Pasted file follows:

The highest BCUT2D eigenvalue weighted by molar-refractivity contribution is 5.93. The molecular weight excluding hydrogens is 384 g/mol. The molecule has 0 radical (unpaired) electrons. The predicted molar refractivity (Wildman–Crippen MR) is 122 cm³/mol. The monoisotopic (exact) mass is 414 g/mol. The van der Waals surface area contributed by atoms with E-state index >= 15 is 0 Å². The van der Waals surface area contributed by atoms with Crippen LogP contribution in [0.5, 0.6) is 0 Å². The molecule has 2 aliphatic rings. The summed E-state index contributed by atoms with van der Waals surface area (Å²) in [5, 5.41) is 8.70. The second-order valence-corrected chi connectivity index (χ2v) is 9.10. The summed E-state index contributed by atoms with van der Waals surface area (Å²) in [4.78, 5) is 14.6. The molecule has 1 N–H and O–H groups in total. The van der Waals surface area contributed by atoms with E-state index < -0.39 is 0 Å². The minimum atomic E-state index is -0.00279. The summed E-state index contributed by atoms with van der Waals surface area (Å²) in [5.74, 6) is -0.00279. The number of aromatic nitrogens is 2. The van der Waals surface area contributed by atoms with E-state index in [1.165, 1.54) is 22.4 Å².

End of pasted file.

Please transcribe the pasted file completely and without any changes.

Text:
The highest BCUT2D eigenvalue weighted by molar-refractivity contribution is 5.93. The molecular weight excluding hydrogens is 384 g/mol. The molecule has 0 radical (unpaired) electrons. The predicted molar refractivity (Wildman–Crippen MR) is 122 cm³/mol. The monoisotopic (exact) mass is 414 g/mol. The van der Waals surface area contributed by atoms with E-state index >= 15 is 0 Å². The van der Waals surface area contributed by atoms with Crippen LogP contribution in [0.5, 0.6) is 0 Å². The molecule has 2 aliphatic rings. The summed E-state index contributed by atoms with van der Waals surface area (Å²) in [5, 5.41) is 8.70. The second-order valence-corrected chi connectivity index (χ2v) is 9.10. The summed E-state index contributed by atoms with van der Waals surface area (Å²) in [4.78, 5) is 14.6. The molecule has 1 N–H and O–H groups in total. The van der Waals surface area contributed by atoms with E-state index < -0.39 is 0 Å². The minimum atomic E-state index is -0.00279. The summed E-state index contributed by atoms with van der Waals surface area (Å²) in [5.74, 6) is -0.00279. The number of aromatic nitrogens is 2. The van der Waals surface area contributed by atoms with E-state index in [1.165, 1.54) is 22.4 Å².